The topic is to critically assess using available statistics the success of strategic management at google.com. The ability to create quality strategy forms the basis of every organizational success. Strategic creation and implementation shapes management and corporate successes with effectively formulated strategies being the essence of organizational profitability. Although scholars agree that the right strategy is not all what is needed for success (implementation is also important), it is nonetheless imperative, and forms the foundation of effective management process. Strategy must therefore be well understood by every stakeholder in an organization since in most cases; an organization operates and is aligned around its strategies.
Classified as one of the five most popular sites in the internet, Google.com was visited by a unique user base of over 380 million visitors in May 2008. The company was started simply as a research project by two Stanford graduate students Sergey Brin and Lawrence Page in 1996. The two sought to develop a search engine that produced better display for search results. The domain name, Google.com, was registered in 1997 and Google Inc. incorporated on September, 1998, as the world’s leading search engine and one of the fastest and largest growing technological companies in the world, furthermore it faces massive competition from companies such as YAHOO and MSN hence an analysis of how it formulates its strategies would offer further insights on what market is successful (Battelle, 2005).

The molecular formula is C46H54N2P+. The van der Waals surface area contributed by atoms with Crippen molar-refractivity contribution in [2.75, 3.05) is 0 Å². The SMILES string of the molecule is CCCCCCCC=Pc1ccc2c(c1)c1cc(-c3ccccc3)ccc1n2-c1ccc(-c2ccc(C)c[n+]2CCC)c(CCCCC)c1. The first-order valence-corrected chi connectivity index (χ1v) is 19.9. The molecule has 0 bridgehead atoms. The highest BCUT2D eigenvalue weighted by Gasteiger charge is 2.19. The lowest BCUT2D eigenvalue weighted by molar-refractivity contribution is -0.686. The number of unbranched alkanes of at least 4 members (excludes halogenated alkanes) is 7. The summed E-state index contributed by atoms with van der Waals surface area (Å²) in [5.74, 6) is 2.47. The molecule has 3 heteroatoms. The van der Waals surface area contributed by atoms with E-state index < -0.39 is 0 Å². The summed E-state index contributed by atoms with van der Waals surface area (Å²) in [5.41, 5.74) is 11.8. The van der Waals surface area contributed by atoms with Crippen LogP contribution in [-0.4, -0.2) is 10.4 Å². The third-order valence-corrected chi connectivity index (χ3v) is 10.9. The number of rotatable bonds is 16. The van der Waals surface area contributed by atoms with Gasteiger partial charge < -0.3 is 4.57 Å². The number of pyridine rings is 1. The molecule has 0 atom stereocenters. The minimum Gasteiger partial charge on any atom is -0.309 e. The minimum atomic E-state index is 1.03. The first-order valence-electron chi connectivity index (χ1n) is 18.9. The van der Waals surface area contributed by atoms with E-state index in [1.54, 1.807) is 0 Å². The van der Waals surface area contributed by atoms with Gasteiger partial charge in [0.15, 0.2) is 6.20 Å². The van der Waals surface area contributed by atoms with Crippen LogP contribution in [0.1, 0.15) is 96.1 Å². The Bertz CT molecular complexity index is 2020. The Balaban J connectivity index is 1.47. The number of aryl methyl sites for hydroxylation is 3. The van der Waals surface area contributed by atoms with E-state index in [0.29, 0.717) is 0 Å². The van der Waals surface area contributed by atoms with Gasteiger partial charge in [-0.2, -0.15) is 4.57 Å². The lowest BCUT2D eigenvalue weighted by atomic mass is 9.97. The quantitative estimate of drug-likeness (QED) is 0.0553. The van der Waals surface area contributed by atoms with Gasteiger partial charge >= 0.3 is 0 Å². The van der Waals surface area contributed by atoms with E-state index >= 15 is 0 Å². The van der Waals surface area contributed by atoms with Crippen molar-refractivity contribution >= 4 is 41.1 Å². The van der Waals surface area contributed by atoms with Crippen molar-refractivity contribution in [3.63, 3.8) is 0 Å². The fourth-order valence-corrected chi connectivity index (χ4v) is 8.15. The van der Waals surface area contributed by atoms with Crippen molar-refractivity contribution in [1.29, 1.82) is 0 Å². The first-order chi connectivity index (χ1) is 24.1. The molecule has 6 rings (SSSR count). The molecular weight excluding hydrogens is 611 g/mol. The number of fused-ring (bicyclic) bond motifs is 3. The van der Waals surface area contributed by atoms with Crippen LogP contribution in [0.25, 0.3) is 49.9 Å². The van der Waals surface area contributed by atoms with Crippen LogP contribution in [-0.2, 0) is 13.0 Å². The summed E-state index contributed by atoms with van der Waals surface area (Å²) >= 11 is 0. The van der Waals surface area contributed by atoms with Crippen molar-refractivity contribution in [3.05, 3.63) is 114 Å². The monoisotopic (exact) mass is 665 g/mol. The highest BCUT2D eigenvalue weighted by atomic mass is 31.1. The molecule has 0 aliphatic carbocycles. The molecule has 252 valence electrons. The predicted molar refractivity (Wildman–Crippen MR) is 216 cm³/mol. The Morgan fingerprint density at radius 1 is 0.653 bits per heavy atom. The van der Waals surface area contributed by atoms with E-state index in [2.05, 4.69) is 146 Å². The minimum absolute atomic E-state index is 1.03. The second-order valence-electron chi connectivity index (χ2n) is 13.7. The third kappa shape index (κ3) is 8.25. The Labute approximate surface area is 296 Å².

Statement of the Problem.
With the complexity of the global search industry, an in-depth study of Google.com Company’s formulation process offers a conclusive understanding of the organizational strategic management. This paper critically assesses the strategy creation process and the success of such strategy at google.com due to its multifaceted approach of wide ranging theoretical prescriptions.
Significance of the Study